Oklahoma earthquake history

The first recorded earthquake centered in the state was Dec. 2, 1897.
FROM STAFF REPORTS Modified: October 13, 2010 at 1:31 pm •  Published: October 13, 2010

The great earthquakes in the New Madrid, Mo., region in 1811-12, and a strong earthquake centered in

Arkansas on Oct. 22, 1881, likely were felt in the area that is now Oklahoma.

The first recorded earthquake known to have been centered in the state occurred Dec. 2, 1897, in Grant County.

In September 1918, a series of shocks in El Reno produced only minor effects.

Dec. 27, 1929, another quake was felt in portions of central and western Oklahoma. Some plaster cracked and at least one chimney fell in El Reno. Clocks stopped, objects moved and some reports indicated walls and floors swayed. People rushed from their homes in alarm.

A magnitude-5.5 earthquake on April 9, 1952, was centered near El Reno and affected most of Oklahoma and parts of Arkansas, Iowa, Kansas, Missouri, Nebraska and Texas. Damage from the 10:30 a.m. earthquake was not extensive, but many people near the epicenter were alarmed. Portions of chimneys fell in El Reno and Ponca City. Bricks loosened from a building wall and tile facing of commercial buildings bulged in Oklahoma City.

Plate glass windows were shattered in the business district of El Reno. Aftershocks were felt April 11, 15, and 16, July 16 and Aug. 14. Homes and buildings shook and people were awakened in El Reno in the April 16 aftershock, at five minutes after midnight. People reported feeling the earthquake in Kingfisher, Oklahoma City, Tulsa and Union City.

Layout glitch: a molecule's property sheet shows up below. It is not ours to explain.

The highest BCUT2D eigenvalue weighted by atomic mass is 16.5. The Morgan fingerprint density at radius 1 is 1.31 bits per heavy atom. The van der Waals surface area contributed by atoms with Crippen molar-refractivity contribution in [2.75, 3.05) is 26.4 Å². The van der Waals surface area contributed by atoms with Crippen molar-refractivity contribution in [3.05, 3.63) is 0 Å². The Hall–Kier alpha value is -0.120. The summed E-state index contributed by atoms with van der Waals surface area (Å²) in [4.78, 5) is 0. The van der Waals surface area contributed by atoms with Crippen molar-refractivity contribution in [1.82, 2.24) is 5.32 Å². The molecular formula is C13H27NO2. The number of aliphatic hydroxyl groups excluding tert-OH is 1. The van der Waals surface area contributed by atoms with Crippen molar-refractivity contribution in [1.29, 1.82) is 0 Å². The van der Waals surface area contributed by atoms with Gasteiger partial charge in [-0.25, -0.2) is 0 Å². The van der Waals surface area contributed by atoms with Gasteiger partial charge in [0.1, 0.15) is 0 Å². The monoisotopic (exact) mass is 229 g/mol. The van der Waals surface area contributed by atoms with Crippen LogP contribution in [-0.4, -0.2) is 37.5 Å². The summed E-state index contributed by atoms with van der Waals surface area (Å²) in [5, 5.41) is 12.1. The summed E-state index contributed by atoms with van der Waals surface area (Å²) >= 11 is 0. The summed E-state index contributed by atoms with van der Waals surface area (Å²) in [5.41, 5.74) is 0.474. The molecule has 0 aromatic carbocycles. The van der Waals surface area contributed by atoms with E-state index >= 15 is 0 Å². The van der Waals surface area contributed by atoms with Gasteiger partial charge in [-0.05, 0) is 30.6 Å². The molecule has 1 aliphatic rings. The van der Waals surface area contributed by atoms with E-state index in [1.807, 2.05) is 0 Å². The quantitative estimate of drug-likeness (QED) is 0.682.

A quake was felt in Holdenville and Wewoka on Oct. 7, 1952.

Minor damage to a building foundation and plaster in Concho resulted from two March 17, 1953, earthquakes about an hour apart. People felt the earthquake in Calumet, Edmond, El Reno, Minco, Okarche, Piedmont and Union City.

Southeastern Oklahoma was disturbed by a noisy earthquake on April 2, 1956. Buildings shook and objects fell in Antlers, and people were alarmed. Minor effects were reported from nearby towns.

On Oct. 30, 1956, a large area in northeastern Oklahoma was shaken. West of Catoosa the movement caused an oil well to be shut down. Minor damage occurred in Beggs and Tulsa.

A broad area of southwestern Oklahoma and the adjacent portion of Texas felt an early morning shock on June 17, 1959. Slight damage, consisting of cracks in plaster, pavement, and a house foundation, occurred in Cache, Duncan and Lawton. A smaller earthquake on June 15 was felt by many in Ada and nearby. Dishes were reported broken and a trembling motion was observed.

On Jan. 10, 1961, a mild shock was felt in Latimer and Pittsburg counties in southeastern Oklahoma. Thunderous earth sounds were heard in many places, but no damage was reported. Another noisy earthquake on April 27,

1961, awoke many in Antlers, Coalgate, Hartshorne, Leflore, McCurtain, Panola, Poteau, Talihina and Wilburton.

An Oct. 14, 1968, earthquake caused cracked walls and broke glass in two structures in Durant. The news media reported that a 5-foot-tall advertising stand fell over, and canned goods fell from a rack in a supermarket.

Slight foreshocks were felt in Durant on Oct. 10 and 11. Effects from the Oct. 14 event were noted in Caddo.

A magnitude-4.6 earthquake caused cracked plaster in Wewoka on May 2, 1969. Effects were reported in several other towns in the region.

Following are some of the earthquakes in Oklahoma in 2010 before Wednesday:

On January 15 a magnitude-4 earthquake occurred at 9:18 a.m. with an epicenter three miles northeast of Jones. A second earthquake, a magnitude-3.8 one, was recorded at 9:27 a.m. with an epicenter one mile northeast of Jones.

A 3.7-magnitude quake occurred in eastern Oklahoma County near Jones about 1:15 a.m. Jan. 24. Its epicenter was about six miles below the surface, which is about three miles deeper than most of the dozens of quakes that have hit the area in the last year.

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